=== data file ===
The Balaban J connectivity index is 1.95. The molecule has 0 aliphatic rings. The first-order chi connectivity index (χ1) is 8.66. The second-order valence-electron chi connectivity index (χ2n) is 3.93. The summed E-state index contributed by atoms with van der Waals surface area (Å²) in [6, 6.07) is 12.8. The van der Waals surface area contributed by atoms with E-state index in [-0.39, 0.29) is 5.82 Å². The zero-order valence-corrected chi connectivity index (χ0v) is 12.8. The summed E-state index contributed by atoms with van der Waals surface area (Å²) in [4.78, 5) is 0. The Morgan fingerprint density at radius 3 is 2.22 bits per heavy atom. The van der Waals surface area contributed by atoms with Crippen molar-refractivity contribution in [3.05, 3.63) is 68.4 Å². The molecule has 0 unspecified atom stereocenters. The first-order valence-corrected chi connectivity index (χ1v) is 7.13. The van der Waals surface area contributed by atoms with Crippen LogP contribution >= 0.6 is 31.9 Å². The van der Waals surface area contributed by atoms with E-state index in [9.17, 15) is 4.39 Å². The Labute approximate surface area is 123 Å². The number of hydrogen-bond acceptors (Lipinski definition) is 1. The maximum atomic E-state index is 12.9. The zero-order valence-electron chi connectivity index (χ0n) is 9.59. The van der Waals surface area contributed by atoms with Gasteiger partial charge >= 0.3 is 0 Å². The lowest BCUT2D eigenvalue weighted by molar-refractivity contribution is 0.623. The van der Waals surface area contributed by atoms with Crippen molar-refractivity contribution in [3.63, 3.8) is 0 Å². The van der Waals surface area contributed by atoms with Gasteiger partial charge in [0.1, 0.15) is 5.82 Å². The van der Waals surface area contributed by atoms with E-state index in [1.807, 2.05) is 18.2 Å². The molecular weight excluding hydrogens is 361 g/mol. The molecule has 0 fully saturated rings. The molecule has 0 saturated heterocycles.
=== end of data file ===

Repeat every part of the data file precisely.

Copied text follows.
The Balaban J connectivity index is 1.95. The molecule has 0 aliphatic rings. The first-order chi connectivity index (χ1) is 8.66. The second-order valence-electron chi connectivity index (χ2n) is 3.93. The summed E-state index contributed by atoms with van der Waals surface area (Å²) in [6, 6.07) is 12.8. The van der Waals surface area contributed by atoms with E-state index in [-0.39, 0.29) is 5.82 Å². The zero-order valence-corrected chi connectivity index (χ0v) is 12.8. The summed E-state index contributed by atoms with van der Waals surface area (Å²) in [4.78, 5) is 0. The Morgan fingerprint density at radius 3 is 2.22 bits per heavy atom. The van der Waals surface area contributed by atoms with Crippen molar-refractivity contribution in [3.05, 3.63) is 68.4 Å². The molecule has 0 unspecified atom stereocenters. The first-order valence-corrected chi connectivity index (χ1v) is 7.13. The van der Waals surface area contributed by atoms with Crippen LogP contribution >= 0.6 is 31.9 Å². The van der Waals surface area contributed by atoms with E-state index in [9.17, 15) is 4.39 Å². The Labute approximate surface area is 123 Å². The number of hydrogen-bond acceptors (Lipinski definition) is 1. The maximum atomic E-state index is 12.9. The zero-order valence-electron chi connectivity index (χ0n) is 9.59. The van der Waals surface area contributed by atoms with Gasteiger partial charge >= 0.3 is 0 Å². The lowest BCUT2D eigenvalue weighted by molar-refractivity contribution is 0.623. The van der Waals surface area contributed by atoms with Crippen molar-refractivity contribution in [3.63, 3.8) is 0 Å². The van der Waals surface area contributed by atoms with Gasteiger partial charge in [0.1, 0.15) is 5.82 Å². The van der Waals surface area contributed by atoms with E-state index in [1.807, 2.05) is 18.2 Å². The molecular weight excluding hydrogens is 361 g/mol. The molecule has 0 fully saturated rings. The molecule has 0 saturated heterocycles.